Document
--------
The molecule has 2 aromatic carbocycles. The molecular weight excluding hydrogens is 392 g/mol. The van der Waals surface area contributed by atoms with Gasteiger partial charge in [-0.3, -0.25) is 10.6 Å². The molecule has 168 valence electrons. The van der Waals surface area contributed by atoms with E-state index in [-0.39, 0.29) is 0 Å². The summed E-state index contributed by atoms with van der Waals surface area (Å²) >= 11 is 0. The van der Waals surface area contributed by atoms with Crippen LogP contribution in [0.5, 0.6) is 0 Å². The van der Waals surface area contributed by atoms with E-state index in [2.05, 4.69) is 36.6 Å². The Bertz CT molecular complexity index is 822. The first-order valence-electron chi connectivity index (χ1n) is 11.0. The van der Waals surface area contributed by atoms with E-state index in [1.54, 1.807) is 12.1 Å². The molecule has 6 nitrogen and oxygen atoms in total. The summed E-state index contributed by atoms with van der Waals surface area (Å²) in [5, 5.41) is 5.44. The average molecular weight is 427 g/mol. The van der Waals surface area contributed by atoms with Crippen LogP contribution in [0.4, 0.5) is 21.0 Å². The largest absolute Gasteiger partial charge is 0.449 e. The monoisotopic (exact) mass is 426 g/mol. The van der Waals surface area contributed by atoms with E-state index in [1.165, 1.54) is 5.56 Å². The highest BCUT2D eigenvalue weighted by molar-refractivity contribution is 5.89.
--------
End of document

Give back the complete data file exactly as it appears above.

The molecule has 2 aromatic carbocycles. The molecular weight excluding hydrogens is 392 g/mol. The van der Waals surface area contributed by atoms with Gasteiger partial charge in [-0.3, -0.25) is 10.6 Å². The molecule has 168 valence electrons. The van der Waals surface area contributed by atoms with E-state index in [-0.39, 0.29) is 0 Å². The summed E-state index contributed by atoms with van der Waals surface area (Å²) >= 11 is 0. The van der Waals surface area contributed by atoms with Crippen LogP contribution in [0.5, 0.6) is 0 Å². The van der Waals surface area contributed by atoms with E-state index in [2.05, 4.69) is 36.6 Å². The Bertz CT molecular complexity index is 822. The first-order valence-electron chi connectivity index (χ1n) is 11.0. The van der Waals surface area contributed by atoms with E-state index in [1.54, 1.807) is 12.1 Å². The molecule has 6 nitrogen and oxygen atoms in total. The summed E-state index contributed by atoms with van der Waals surface area (Å²) in [5, 5.41) is 5.44. The average molecular weight is 427 g/mol. The van der Waals surface area contributed by atoms with Crippen LogP contribution in [0.4, 0.5) is 21.0 Å². The largest absolute Gasteiger partial charge is 0.449 e. The monoisotopic (exact) mass is 426 g/mol. The van der Waals surface area contributed by atoms with E-state index in [1.165, 1.54) is 5.56 Å². The highest BCUT2D eigenvalue weighted by molar-refractivity contribution is 5.89.